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My Favorite Soil Amendment: Worm Castings

Soil Amendment: Worm Castings

Earthworm castings (aka worm manure) are a great way to naturally condition the soil.

We take vitamins, minerals, pills, powders and liquids to boost our health. Even though I eat copious amounts of fresh fruits and vegetables every day (thank you Santa Barbara Farmers Market!) along with grains, beans, nuts, etc, I still take a couple of supplements. That’s how I think of worm castings – as soil boosters.  That is why they are my favorite soil amendment. And, most importantly, they are earth friendly.

I always plant and compost with worm castings. I use them for everything including succulents, houseplants, herbs and shrubs. I talk about them quite a bit on our Youtube channel and this comes a request from one of our viewers so I thought … why not make a post out of it? Speaking of Youtube, be sure to watch the video at the end. Here’s why I use them.
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1) Worm castings are a very nutrient dense soil conditioner. You don’t need a lot of this dark, rich amendment to enrich the soil and hence boost the roots of the plant. Soil is the foundation for the plants. Healthy soil = healthy roots. I don’t use fertilizers in my garden unless there’s a specific nutrient deficiency.

2) They increase the life of those microbes that you want & gets them to be very active. To make it short & sweet, microbial activity increases organic matter.

3) Worm castings not only aerate but also improve the soil’s texture. Aeration is important because roots need oxygen too.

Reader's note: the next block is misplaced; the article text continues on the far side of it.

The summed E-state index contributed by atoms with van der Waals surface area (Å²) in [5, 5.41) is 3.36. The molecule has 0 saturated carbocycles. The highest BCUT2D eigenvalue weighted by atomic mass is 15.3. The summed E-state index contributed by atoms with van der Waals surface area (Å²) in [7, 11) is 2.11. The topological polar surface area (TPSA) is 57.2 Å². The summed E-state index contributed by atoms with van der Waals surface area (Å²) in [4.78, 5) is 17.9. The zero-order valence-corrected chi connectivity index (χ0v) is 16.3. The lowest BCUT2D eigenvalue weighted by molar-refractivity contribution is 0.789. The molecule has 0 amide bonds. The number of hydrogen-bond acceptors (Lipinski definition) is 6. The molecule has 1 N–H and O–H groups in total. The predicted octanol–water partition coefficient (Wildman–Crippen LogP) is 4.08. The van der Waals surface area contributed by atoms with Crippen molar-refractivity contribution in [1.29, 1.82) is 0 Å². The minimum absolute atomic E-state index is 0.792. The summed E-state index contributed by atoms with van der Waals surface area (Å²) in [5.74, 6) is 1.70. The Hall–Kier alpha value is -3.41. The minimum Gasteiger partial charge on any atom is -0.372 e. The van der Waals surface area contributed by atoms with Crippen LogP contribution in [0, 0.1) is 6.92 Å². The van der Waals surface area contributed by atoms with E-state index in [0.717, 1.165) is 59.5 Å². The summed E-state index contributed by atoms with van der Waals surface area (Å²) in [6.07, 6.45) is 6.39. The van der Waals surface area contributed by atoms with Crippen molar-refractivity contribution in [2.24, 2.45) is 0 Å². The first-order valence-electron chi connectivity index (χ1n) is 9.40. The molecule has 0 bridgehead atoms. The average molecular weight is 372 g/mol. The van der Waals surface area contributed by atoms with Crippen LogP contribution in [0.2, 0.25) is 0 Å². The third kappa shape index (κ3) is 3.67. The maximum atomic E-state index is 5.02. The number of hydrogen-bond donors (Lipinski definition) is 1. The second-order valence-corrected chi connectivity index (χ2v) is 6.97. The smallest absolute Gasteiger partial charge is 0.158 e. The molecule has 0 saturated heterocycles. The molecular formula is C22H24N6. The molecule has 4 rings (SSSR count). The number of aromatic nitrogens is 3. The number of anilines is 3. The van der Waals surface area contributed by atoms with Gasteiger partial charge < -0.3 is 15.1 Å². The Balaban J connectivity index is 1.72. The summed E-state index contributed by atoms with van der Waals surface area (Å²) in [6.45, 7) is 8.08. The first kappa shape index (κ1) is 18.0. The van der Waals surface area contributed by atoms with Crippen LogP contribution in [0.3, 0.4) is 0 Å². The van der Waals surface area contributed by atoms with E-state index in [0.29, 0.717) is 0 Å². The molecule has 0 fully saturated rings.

4) They help the soil to hold the moisture. This is extremely important here in water starved California & the other Western states experiencing drought conditions this year.

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5) Worm castings act like a filter & prevent plants absorbing too many toxins or heavy metals which are present in some soils.

6) They are loaded with mineral nutrients like N,P & K, as well as trace nutrients like iron, zinc & copper. Nitrogen, Phosphorous & Potassium are the 3 numbers on the fertilizer box,bag or bottle by the way. Vermicomposters feed the worms good stuff like fruits, vegetables, yard waste, etc & the castings are a result of everything left behind.

7) Worm castings are time released. They work nice & slowly which is what I like because my garden here in Santa Barbara (it has a year round Mediterranean climate) never goes to sleep. You can put a cup of the castings into a pail of water, let it steep for a few days and then water that in if you want it to work faster.

8) Here’s my favorite reason: they are earth friendly. You can handle them & not worry at all. They are safe for adults, kids & the creatures which inhabit your garden.

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If the roots are healthy and happy the so are the plants. And, if your plants are strong, they can better deal with environmental stress and keep insects, diseases and viruses at bay. And that my friends, is why I think worm castings are fabu!

This brand is popular on Amazon: Earthworm Castings, 15 lb

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2 comments:

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  3. Pingback: Ask Nell: Planting Succulent Cuttings - |

  4. Hi Nell, I was hoping you could give me some insight into how to get that orangey-hue of the succulents you have in your Worm Castings video. I have a couple cuttings from a plant that was a beautiful vibrant orange and thought it would be a great addition to my succulent collection, but over time the color changed to the typical green color. I had seen your hydrangea video about making the soil more alkaline for the pinkish hue, do you think the same approach would work in this case? Thanks!

  5. Hi Erica – That succulent that you see in the video is Coppertone Stonecrop & it’s growing in full sun. As a matter of fact,I just filmed a video about that plant a few days ago which I will post sometime soon. Succulents react to amount of sun & temperatures more that the alkalinity/acidity of the soil. The orange one is less orange when growing is less sun. The older growth on one of mine is more green because the newer growth covers it. My Aeoniums, Grapeteverias & Echeverias all have an intenser color when the temperatures cool. Try giving your succulent more sun. Hope that helps, Nell

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